The dates "01 October 2019", "January 2019", and "04 November" (elsewhere in the page, not included in Figure 3) are incorrect. The correct and only relevant date is 10 October 2019. The "locked padlock" graphic which usually signifies closed access, subscription or other form of payment required, is incorrect and seriously misleading. IIER is open access, as specified by the Creative Commons licence "BY ND" . Payments are not required and thus the "shopping cart" graphic is not applicable to IIER.
The first of the graphics in the last line of Figure 3 (text labels not preserved for this screen picture) represents "download PDF", but it leads to an "Add to cart", "Buy now AUD 19.95" prompt. Would anyone "Buy now", when it is clear, or should be clear, that IIER's intention has been very firmly stated?
Publication in IIER is free, that is, IIER does not require any payment of page or publication charges by authors. IIER is an open access journal, that is all content is freely available over the Internet to any reader. The second of the graphics in the last line of Figure 3 represents "Export citation", which is similar to IIER's "Please cite as", except for one especially important difference. Informit gives an incorrect address, which if used leads into the "Add to cart", "Buy now AUD 19.95" prompt: https://search.informit.org/doi/10.3316/informit.721847010893593
The correct, enduring and only appropriate address is that assigned by the publisher, namely http://www.iier.org.au/iier29/gutierez.pdf, and this failure to conform is very likely in breach of Creative Commons licence "BY ND" . The embedded DOI "10.3316/informit.721847010893593" is invalid. IIER does not provide DOIs, for reasons outlined in Editorial 27(2) .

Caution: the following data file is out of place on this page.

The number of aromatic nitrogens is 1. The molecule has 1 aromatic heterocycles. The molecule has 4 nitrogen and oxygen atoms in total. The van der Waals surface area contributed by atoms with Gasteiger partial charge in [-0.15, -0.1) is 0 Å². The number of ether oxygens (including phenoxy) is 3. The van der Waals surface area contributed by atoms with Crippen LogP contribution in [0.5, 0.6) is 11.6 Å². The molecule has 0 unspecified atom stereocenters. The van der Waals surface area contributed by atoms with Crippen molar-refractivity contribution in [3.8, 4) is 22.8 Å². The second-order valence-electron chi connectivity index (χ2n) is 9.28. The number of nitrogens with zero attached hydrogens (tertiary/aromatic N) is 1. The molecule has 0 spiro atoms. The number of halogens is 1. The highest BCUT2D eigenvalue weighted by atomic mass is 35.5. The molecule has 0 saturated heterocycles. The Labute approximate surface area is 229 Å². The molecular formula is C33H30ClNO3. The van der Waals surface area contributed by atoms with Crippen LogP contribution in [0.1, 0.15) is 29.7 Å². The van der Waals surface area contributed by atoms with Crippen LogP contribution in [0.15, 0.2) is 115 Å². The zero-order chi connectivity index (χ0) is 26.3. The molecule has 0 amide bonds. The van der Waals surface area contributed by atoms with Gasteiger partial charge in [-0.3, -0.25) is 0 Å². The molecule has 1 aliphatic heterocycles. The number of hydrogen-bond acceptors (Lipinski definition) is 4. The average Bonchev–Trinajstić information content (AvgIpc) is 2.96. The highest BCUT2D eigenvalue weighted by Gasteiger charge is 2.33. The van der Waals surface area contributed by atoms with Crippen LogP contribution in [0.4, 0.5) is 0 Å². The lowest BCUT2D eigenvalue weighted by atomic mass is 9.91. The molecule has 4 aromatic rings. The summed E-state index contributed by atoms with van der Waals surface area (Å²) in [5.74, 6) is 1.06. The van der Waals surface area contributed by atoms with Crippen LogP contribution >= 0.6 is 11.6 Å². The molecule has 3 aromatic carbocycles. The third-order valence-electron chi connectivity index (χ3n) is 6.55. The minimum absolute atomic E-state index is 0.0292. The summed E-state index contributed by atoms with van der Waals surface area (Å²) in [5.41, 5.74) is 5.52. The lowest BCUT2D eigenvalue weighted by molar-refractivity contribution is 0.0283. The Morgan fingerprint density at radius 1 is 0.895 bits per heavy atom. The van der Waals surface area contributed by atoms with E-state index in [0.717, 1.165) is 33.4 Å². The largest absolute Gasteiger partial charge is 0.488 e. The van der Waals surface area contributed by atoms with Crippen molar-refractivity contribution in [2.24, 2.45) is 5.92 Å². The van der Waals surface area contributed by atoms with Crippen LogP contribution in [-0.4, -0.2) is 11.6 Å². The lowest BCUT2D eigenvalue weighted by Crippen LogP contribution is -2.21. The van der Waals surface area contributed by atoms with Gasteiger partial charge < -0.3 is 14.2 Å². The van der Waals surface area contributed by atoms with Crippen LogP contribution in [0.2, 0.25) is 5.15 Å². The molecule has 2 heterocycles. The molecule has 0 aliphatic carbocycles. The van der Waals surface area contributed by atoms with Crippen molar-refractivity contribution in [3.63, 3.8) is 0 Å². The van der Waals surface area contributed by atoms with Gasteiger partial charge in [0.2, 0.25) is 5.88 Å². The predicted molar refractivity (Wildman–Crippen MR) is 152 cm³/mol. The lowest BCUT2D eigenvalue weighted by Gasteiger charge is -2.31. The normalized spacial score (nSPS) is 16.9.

Should we be concerned? The Informit "Metrics" for the example outlined above state "Downloaded 0 times", so does it matter? Further investigation is needed into the question of whether 'best practice' in academic publishing is being attained. This is idle speculation, but as IIER is only one of "175 results for Databases: A+Education" (which is only one of about 12 Informit databases), could our findings arise from an inadequately supervised AI (artificial intelligence) program that is scanning IIER's website and not getting it right? A curiosity!
A case of double publishing?
Editing is a stimulating and mostly rewarding activity for those of us lucky enough to have been able to include it in their university life. However, certain aspects of an editor's role can be a time-wasting pain in the fundament. Most editors find they have enough to occupy their time, correcting style and references errors that authors should have done, chasing slow reviewers and generally helping to improve the articles submitted (if and as required). Speaking from experience, one's energy starts to wane after this. ["this" is followed by a detailed, thoughtful reflection on a difficult editorial task]
|Please cite as: Atkinson, R. (2022). Editorial 32(3): (i) New .au namespace; (ii) Google Scholar searches for IIER articles; (iii) An editor's lament. Issues in Educational Research, 32(3), ii-viii. http://www.iier.org.au/iier32/editorial32-3.html|